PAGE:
Last week another article appeared in the "City Slicker" column in connection with the Hoylake offer. It was distributed on behalf of BAT to the insurance commissioners to stimulate sufficient doubts in their minds to provoke a delay which might take longer than 60 days to resolve and which would thereby thwart the Hoylake hid and deny the shareholders their right to vote. One must ask oneself whether that is the proper action of a major British public company seeking to protect the national interest or whether it is designed to protect the position of the current senior management of the company.
It will be evident to most objective people that this is not a frivolous bid but one that many serious commentators view favourably. It is not an asset-stripping exercise, as the hon. Member for Pontefract and Castleford said, but a proposal to the shareholders of BAT for the better management of their assets and the improved performance of the company's constituent parts. That could be in the best interests of the company's employees and the hon. Gentleman's constituents as much as it will be for the benefit of the shareholders. It would be wrong to take any action to deny the shareholders the right to consider and vote on the proposal which, as has been said, is likely to be put to the shareholders early next month.
That is real company democracy. It is not employing private detectives to put bugging devices all over the place, to seek to poison the minds of the insurance commissioners in the United States and to engage in a ploy that is simply delaying tactics to deny shareholders here the right to consider the matter. As the Financial Times concluded on 18 January, on the evidence so far available, it should be left to the shareholders to decide.
Like other hon. Members, I thank my hon. Friend the Member for Pontefract and Castleford (Mr. Lofthouse) for raising what could become a major issue of industrial policy. Like everybody else, I have no financial interest in BAT, and certainly not in Hoylake, although there is an Argos outlet in my constituency.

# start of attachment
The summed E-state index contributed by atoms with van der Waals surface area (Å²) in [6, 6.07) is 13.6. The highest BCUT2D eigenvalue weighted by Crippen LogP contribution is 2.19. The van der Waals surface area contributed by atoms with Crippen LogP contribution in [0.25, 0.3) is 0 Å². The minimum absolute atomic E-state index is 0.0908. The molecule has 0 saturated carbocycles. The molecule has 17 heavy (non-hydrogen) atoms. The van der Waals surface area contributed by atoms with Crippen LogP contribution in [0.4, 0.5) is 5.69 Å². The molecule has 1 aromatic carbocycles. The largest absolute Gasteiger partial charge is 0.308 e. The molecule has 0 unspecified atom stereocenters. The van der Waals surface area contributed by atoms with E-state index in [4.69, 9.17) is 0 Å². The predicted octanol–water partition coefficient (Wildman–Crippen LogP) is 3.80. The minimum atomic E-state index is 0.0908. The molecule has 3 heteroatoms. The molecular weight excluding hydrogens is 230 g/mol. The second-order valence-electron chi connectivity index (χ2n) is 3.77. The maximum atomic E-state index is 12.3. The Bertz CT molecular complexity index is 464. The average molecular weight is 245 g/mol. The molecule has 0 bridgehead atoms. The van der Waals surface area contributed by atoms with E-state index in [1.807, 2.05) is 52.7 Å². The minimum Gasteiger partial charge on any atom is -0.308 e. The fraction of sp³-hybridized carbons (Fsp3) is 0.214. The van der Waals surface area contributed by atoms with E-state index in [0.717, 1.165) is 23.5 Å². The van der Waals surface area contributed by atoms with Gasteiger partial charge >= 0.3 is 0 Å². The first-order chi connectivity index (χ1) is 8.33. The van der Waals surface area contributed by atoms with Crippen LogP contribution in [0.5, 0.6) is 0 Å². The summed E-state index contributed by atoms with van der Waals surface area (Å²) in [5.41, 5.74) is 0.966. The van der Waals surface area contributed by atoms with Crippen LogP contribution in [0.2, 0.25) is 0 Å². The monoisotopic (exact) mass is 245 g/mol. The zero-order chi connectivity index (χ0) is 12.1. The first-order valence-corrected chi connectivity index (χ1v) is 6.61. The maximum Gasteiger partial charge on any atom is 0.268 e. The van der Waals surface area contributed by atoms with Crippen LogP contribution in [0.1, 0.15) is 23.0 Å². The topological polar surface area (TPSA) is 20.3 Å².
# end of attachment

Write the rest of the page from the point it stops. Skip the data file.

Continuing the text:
Of course, like every other speaker in the debate, I welcome the Minister's debut on this issue. It is a pity that he could not have opened to a larger house, but Opposition Members look forward to hearing the views of a prophet of the free enterprise economy. No doubt he can enlighten us on the latest thinking in the world of prophets on this important development in industrial policy.
This case is likely to run and run, if only because of the delays that are becoming apparent from activities in the United States state courts. It is likely to become a landmark case in takeover history. Not only is the proposed £13 billion bid by Hoylake for BAT Industries the largest takeover bid that we have seen in this country, but it has clearly important implications for takeover and merger and, in this case, demerger policy. Therefore, Opposition Members would welcome the Government's preliminary thoughts on the issue. We have heard the free enterprise argument for leaving the bid without the intervention of the Government.
As The Sunday Times quoted on 16 July, in an article headed "Takeover mania",
No British public company—no matter how large—is now safe from corporate raiders … we are in the grip of takeover mania.
The size of this bid is not only a matter of public interest but marks the debut in this country of the highly leveraged buy-out, which was developed in the United States, with what most impartial observers would consider to be disastrous results. The Sunday Times article went on:
America's quoted sector has been ravaged by leveraged buyouts in the past few years—something similar is now expected here.
That is why this could be a landmark case. If it proceeds, the floodgates will be opened by similar takeover devices, probably financed from the United States where there is so much more experience of this kind of thing than there is here.
After more than 1,300 leveraged buy-outs in the United States, thousands have lost their jobs, a few have made many millions of dollars and there has been no perceptible improvement in corporate performance or efficiency. A number of studies, including one from the Brookings Institute, which have gone into the consequences of such a development in takeovers in the United States, bear out that contention.